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Old 20th Mar 2019, 08:41
  #2128 (permalink)  
 
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That CEO statement is aimed in only one direction. "Follow the money"
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Old 20th Mar 2019, 09:11
  #2129 (permalink)  
 
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Put another way, please describe a set of events where a computer system was able to dive the plane and there was nothing the pilots could do. When we have a coherent response to that we can move forward.
Is anyone saying that there was nothing the pilots could do?
I think there are two problems being exposed by this thread and others like it;
1/ Commercial pressure has influenced the design and certification process to the extent that a sub-standard system has been rushed into production.
2/ The accepted minimum standard of pilot training within the industry has been slowly and steadily eroded over the last few decades. ( a ppt file as a ‘differences course ‘ to move from the NG to the Max? Give me a break.)
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Old 20th Mar 2019, 09:33
  #2130 (permalink)  
 
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Originally Posted by derjodel View Post
I think nobody at Lion Air at the time had any clue about the existence of MCAS. It seemed like "just a bad AoA vane" and the airplane response made no sense. Whoever signed it off could not have put 2 and 2 together with the information they had...
From post #2141 that does not appear to be the case as the jump seat rider on the previous flight knew and apparently told the crew how to fix it having gone back into the cabin and retrieved a manual.

This make sense since there are news report said pax saw the pilot (may jump seat driver)came out to get a big book from his luggage on pax compartments at jt043
https://www.google.co.id/amp/s/www.g...ada-senin-pagi

[UPDATE]
It was batik air pilot who riding along JT043
https://www.straitstimes.com/asia/se...search-for-fix
As anyone who has delivered systems with User Guides, User Manuals, Technical Support Manuals will know - these documents become 'shelfware'. It seems that even AD's fall into that category now.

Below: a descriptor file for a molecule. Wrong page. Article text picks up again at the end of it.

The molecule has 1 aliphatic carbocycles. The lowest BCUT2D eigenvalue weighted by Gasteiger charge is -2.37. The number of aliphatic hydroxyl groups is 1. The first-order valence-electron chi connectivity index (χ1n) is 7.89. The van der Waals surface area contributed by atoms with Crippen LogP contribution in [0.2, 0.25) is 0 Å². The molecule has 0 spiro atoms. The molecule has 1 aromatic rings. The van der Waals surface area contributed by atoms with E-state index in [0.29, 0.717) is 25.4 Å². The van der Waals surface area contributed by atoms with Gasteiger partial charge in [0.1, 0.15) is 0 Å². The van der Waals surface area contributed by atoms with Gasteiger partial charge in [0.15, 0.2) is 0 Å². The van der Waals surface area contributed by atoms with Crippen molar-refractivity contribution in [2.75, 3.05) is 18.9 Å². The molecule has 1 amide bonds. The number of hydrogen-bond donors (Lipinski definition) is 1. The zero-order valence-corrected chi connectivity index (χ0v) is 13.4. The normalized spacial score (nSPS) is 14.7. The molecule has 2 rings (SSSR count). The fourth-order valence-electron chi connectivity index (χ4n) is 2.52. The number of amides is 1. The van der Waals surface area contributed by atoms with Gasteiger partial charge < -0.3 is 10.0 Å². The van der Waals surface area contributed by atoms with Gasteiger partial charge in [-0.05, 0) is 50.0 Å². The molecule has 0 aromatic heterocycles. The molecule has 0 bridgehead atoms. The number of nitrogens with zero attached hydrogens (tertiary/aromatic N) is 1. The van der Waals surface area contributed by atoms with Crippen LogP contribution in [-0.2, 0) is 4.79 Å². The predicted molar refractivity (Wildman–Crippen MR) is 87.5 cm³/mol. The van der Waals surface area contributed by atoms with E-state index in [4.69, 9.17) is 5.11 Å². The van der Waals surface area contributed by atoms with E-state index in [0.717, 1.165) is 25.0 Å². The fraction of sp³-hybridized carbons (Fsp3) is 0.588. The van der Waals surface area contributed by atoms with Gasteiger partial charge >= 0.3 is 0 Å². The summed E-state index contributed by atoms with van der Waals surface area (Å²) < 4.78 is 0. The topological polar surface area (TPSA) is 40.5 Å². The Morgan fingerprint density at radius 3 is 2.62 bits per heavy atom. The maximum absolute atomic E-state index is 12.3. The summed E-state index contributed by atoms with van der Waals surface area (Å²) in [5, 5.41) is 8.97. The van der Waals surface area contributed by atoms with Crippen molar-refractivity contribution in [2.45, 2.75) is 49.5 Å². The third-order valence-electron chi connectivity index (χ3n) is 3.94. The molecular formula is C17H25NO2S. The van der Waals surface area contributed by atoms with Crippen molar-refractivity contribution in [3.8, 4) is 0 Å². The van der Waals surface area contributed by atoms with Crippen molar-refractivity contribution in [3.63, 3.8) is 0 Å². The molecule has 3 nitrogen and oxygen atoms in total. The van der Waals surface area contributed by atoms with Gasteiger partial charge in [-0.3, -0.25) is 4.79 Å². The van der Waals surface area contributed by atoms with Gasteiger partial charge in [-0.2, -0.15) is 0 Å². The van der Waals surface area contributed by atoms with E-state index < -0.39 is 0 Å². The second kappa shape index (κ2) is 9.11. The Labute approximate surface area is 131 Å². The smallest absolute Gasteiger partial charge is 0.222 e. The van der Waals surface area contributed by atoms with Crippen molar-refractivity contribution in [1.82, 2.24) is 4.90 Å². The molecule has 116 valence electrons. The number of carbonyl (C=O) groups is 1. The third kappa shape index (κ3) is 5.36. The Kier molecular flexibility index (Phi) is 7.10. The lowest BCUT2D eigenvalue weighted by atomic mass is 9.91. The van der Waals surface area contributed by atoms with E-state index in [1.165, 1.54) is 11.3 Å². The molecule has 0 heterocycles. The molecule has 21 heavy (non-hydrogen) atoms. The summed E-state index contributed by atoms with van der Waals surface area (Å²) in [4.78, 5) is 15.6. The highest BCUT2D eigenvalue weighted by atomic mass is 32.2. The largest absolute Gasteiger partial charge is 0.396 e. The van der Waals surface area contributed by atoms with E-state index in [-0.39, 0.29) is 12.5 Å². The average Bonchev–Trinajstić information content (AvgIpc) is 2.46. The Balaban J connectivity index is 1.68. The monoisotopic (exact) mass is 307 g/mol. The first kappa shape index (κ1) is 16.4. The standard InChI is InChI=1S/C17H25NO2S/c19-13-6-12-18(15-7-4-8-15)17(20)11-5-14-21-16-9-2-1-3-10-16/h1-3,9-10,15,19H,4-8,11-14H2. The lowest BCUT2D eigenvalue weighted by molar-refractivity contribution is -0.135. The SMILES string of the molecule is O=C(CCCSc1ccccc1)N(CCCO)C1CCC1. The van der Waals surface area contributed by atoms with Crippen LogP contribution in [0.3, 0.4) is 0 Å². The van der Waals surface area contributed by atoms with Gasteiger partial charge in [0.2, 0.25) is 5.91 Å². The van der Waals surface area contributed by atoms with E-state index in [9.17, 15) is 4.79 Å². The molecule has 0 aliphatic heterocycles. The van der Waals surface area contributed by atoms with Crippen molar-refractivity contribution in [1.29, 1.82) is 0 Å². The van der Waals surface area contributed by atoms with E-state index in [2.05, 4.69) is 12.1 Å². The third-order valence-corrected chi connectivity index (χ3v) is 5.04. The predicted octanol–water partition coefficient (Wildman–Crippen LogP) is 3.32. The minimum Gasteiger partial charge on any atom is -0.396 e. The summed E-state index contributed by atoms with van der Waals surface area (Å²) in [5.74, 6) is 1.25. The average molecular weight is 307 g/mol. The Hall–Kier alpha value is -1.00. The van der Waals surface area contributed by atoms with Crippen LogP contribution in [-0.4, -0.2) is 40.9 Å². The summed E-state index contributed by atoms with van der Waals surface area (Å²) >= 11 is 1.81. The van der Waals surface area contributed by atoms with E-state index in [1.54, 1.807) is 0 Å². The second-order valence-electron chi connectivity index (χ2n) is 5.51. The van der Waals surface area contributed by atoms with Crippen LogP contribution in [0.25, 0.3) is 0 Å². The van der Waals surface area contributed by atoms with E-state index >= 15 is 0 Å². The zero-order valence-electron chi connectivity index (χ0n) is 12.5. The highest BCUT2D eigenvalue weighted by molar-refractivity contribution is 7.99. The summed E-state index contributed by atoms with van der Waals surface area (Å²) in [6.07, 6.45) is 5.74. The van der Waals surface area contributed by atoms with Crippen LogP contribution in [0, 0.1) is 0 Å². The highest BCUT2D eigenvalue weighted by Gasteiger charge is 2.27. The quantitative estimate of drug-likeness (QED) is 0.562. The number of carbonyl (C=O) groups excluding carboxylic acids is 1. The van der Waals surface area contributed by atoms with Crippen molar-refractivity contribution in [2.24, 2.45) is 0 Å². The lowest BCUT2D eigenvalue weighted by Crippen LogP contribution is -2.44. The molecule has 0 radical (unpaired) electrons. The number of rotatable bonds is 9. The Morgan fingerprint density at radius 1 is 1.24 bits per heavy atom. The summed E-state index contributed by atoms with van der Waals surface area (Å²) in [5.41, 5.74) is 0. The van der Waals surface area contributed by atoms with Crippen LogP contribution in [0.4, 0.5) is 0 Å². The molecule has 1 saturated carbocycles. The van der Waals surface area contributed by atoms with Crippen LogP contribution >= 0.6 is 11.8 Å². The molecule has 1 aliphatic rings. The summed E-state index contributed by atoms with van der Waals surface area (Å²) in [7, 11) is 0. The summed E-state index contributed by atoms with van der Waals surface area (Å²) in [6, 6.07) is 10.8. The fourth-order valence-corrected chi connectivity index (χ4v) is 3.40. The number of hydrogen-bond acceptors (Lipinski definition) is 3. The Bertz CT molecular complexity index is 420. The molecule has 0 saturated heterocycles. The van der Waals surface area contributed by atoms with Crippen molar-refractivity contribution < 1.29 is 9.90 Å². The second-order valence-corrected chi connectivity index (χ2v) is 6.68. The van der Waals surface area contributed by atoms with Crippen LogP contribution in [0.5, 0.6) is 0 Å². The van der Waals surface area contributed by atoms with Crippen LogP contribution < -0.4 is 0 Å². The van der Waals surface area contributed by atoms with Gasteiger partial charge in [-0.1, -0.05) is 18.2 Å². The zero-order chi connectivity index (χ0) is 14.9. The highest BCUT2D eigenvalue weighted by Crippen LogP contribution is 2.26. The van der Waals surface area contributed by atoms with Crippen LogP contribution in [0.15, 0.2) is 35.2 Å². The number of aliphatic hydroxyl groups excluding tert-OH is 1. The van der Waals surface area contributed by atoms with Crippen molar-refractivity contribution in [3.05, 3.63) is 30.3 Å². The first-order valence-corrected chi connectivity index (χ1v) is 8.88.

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Old 20th Mar 2019, 09:45
  #2131 (permalink)  
 
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Originally Posted by Interflug View Post
I don't know about others, but this hot air statement from Boeing's CEO has the opposite effect on me. I do not trust that company a bit more after their CEO spoke like this. To the contrary. I'm expecting a reflected, intelligent, rational statement from a shop of engineering excellence and highest professional aspiration and ethics. That would - if one wants to listen to PR in the first place with an open mind - instil trust in me. Not a statement that reads like it comes from a religious cult.
Boeing's mission is the same as any other publicly listed company - to maximise profits for the shareholders and to act in their best interests. To do otherwise would probably be a dereliction of the directors legal responsibilities. It does this by designing and manufacturing equipment to the highest standards but that is not its mission, it's the means to the end. I do not mean to denigrate Boeing's equipment and staff and all their efforts which I personally admire hugely. But it's the truth.

Last edited by yellowtriumph; 20th Mar 2019 at 10:21.
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Old 20th Mar 2019, 09:54
  #2132 (permalink)  
 
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https://www.straitstimes.com/asia/se...search-for-fix
I will read that with interest. More reasoned information the better. Many thanks. Yanrair

https://mol.im/a/6828697
this one is good too. An off duty jump seat pilot seemed (I say seemed because everything we are getting at the moment is from various sources) seemed to have just done what I have been saying from the start. Turn off the switches. And it was all a big non event. On the flight prior to the fatal one.

For completeness there are four ways of stopping the stabiliser moving
1 Grab it (that was the main way until about 25 years ago, but because it did result in losing the skin on your knuckles, Boeing put in a brake like the one one a Mormon cart. A simple friction brake on the periphery of the STAB wheel. Very effective though.
2 Trim in opposite direction - only works as long as you are trimming. When you stop, STAB starts moving again
3 Pull the control stick - yoke if you like - in the opposite direction. That stops the STAB. Now, this may have been changed on the MAX, and if it has we have a factor. Unless the pilots were told about this during training.
4 Turn off the switches - this works in every situation.
Cheers
Yanrair.
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Old 20th Mar 2019, 09:56
  #2133 (permalink)  
 
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Gordon R
I am getting false URL on that link???
Can you resend correct one please
Y
===========================

Post link works properly from armchairpilot94116 further up this page and delves into leaks from the Lionair accident CVR - not the previous day's report already detailed.

Rob
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Old 20th Mar 2019, 10:06
  #2134 (permalink)  
 
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Originally Posted by Cows getting bigger View Post
That CEO statement is aimed in only one direction. "Follow the money"
With a market capitalisation of over 200 B US $, a temporary 10% drop from singular events like airliner crashes means quasi guaranteed short term down movement of about 20 B US $.